The back says: 13 May, 1784, Venice: Minguillo Fasan, heir to the decaying, gothic Palazzo Espagnol, is born. Yet Minguillo is no ordinary child: he is strange, devious and all those who come near him are fearful. Twelve years later Minguillo is faced with an unexpected threat to his inheritance: a newborn sister, Marcella. His untempered jealousy will condemn his sister to a series of fates as a cripple, a madwoman and a nun. But in his insatiable quest to destroy her, he may have underestimated his sister's ferocious determination, and her unlikely allies who will go to extraordinary lengths to save her...
I say: I can’t even know where or how to begin to describe how much I loved this because it came in so many layers. So I’m going to try to split it up and we’ll see how it goes.
First of all this consists of five characters telling their own version of the same tale in the form of diary entries, if you will – all with a different font.
Minguillo Fasan: the evil brother, who was constantly addressing the audience, which I liked for the most part (some of it was a bit over the top, but then again, he was some kind of crazy). I liked reading his parts simply because it was chilling to see how far down the path of crazy he descended. Just when I thought that he would let things be, he went to stir up more and more trouble. His font was extremely small and quite the strain on my eyes, but we managed.
Marcella Fasan: Minguillo’s sister; the good and innocent one; constantly suffering for the sake of others. I really liked her, and it was disturbing to follow her thought process at times because she was such a martyr.
Gianni delle Boccole: a servant in the Fasan home, whose parts were written in vernacular (which I hate) and it took me a while to understand some of the words. He was the archetypal big, strong, and kind oaf sort of person, who did play an integral part in the plot, and I liked him, he was just not that exciting.
Doctor Santo Aldobrandini: his parts were somewhat repugnant at times when he went into great detail about skin diseases (his biggest interest) and his accounts of what he did as a doctor while on the battle field. He also went into medical detail about Napoleon’s various maladies, which was far more information than I ever wanted to know.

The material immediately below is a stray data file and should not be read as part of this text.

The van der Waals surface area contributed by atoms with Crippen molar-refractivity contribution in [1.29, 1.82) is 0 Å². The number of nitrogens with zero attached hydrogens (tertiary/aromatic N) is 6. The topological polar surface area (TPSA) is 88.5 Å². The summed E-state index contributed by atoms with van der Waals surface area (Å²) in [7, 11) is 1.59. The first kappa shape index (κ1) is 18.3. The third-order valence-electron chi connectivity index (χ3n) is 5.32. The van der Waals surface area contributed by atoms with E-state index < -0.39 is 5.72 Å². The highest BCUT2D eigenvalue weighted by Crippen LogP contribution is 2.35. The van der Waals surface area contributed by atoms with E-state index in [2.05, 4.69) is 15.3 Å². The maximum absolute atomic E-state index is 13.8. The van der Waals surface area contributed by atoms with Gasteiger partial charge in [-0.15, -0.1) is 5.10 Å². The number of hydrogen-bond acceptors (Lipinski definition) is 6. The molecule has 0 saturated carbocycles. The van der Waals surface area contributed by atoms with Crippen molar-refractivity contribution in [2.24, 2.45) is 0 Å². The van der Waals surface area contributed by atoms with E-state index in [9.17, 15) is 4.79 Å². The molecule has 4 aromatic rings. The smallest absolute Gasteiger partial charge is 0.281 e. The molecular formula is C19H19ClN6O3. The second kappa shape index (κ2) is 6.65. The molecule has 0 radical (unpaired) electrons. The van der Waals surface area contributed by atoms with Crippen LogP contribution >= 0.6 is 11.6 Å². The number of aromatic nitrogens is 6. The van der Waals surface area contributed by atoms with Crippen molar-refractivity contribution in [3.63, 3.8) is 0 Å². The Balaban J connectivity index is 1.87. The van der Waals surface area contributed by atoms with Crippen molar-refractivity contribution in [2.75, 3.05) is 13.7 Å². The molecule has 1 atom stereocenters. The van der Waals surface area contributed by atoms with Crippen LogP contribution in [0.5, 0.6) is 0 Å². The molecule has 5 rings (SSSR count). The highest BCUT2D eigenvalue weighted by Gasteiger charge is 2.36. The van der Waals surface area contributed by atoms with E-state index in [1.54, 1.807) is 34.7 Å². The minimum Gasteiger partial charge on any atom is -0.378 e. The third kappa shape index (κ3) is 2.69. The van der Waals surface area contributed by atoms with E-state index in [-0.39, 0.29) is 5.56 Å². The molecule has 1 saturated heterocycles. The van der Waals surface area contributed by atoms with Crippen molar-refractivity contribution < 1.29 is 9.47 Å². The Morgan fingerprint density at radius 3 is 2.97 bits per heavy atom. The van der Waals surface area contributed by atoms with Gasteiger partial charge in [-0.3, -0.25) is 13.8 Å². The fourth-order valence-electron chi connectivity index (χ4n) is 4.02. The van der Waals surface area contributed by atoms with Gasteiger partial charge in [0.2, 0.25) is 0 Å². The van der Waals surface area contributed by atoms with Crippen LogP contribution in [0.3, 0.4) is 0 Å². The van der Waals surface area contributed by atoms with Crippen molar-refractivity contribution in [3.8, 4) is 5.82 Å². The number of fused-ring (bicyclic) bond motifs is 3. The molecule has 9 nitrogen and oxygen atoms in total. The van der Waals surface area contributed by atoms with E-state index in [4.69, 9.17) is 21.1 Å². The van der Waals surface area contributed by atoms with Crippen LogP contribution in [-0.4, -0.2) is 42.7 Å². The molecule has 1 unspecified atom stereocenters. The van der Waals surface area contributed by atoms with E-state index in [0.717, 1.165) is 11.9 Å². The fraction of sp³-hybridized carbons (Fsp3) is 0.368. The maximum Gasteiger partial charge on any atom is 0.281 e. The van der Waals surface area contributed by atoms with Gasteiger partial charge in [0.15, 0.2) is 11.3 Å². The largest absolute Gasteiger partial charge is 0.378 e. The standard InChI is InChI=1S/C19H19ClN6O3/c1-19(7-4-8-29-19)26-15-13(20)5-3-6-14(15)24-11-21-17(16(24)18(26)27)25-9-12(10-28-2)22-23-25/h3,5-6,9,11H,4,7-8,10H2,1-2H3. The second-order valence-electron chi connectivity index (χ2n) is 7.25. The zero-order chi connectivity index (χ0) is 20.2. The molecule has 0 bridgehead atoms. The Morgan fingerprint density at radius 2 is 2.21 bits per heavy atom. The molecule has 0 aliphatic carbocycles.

Sor Loreta: the crazy nun, who went on and on about how good she was and what sinners everyone else were; completely obsessed with martyrdom, and various canonized nuns, she made my skin crawl. The way that she spoke of seeing angels, hearing voices and the lengths she went to prove her love of god were downright disturbing.
I’m not sure that I can claim to love the way Lovric writes since it was five different styles, but my word is she talented. The way she weaved all these lives together is ridiculously impressive; especially since it took a while before they all came together in a poetically just end. I must also mention that I’m not sure why, but there’s something about adding real characters into a work of fiction that somehow enhances the reading experience for me. Like knowing that there are nuns that really do disfigure themselves like Sor Loreta; that the saints mentioned were real; and also the integration of Tupac Amary II in the plot.
At one point in the novel Minguillo comes across a copy of a book that is said to have been bound in the skin of Tupac Amaru II, and he later becomes obsessed with finding more of its kind.
Needless to say, I was hooked all the way through reading this, and even “had to” read while I was volunteering at the indie cinema, completely ignoring my customers.
To sum up this almost ludicrously long review, I loved this. The only reason it gets 4.5 instead of the full 5 is because of the vernacular in Gianni’s part, the sometimes annoyingly over familiar way Minguillo addressed the audience (his tiny font) and some ridiculous things that happened near the end of the novel.